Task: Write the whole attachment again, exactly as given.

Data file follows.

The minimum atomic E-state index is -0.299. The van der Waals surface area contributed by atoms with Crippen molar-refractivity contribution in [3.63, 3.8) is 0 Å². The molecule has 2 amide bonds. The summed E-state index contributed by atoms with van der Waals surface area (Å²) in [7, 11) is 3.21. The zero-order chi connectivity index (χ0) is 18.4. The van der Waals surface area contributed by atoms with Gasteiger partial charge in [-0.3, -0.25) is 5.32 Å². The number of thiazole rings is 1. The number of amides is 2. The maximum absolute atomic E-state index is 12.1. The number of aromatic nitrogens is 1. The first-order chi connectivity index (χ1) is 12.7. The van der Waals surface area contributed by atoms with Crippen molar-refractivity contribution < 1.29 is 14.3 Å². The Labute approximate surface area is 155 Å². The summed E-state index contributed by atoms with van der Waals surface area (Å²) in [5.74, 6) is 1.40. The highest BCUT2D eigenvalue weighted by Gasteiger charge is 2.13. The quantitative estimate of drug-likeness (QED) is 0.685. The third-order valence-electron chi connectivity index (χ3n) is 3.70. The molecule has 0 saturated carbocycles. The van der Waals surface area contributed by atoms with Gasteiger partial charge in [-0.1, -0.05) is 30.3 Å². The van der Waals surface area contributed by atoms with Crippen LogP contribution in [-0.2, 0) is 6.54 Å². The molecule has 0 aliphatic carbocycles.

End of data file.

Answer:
The minimum atomic E-state index is -0.299. The van der Waals surface area contributed by atoms with Crippen molar-refractivity contribution in [3.63, 3.8) is 0 Å². The molecule has 2 amide bonds. The summed E-state index contributed by atoms with van der Waals surface area (Å²) in [7, 11) is 3.21. The zero-order chi connectivity index (χ0) is 18.4. The van der Waals surface area contributed by atoms with Gasteiger partial charge in [-0.3, -0.25) is 5.32 Å². The number of thiazole rings is 1. The number of amides is 2. The maximum absolute atomic E-state index is 12.1. The number of aromatic nitrogens is 1. The first-order chi connectivity index (χ1) is 12.7. The van der Waals surface area contributed by atoms with Crippen molar-refractivity contribution < 1.29 is 14.3 Å². The Labute approximate surface area is 155 Å². The summed E-state index contributed by atoms with van der Waals surface area (Å²) in [5.74, 6) is 1.40. The highest BCUT2D eigenvalue weighted by Gasteiger charge is 2.13. The quantitative estimate of drug-likeness (QED) is 0.685. The third-order valence-electron chi connectivity index (χ3n) is 3.70. The molecule has 0 saturated carbocycles. The van der Waals surface area contributed by atoms with Gasteiger partial charge in [-0.1, -0.05) is 30.3 Å². The van der Waals surface area contributed by atoms with Crippen LogP contribution in [-0.2, 0) is 6.54 Å². The molecule has 0 aliphatic carbocycles.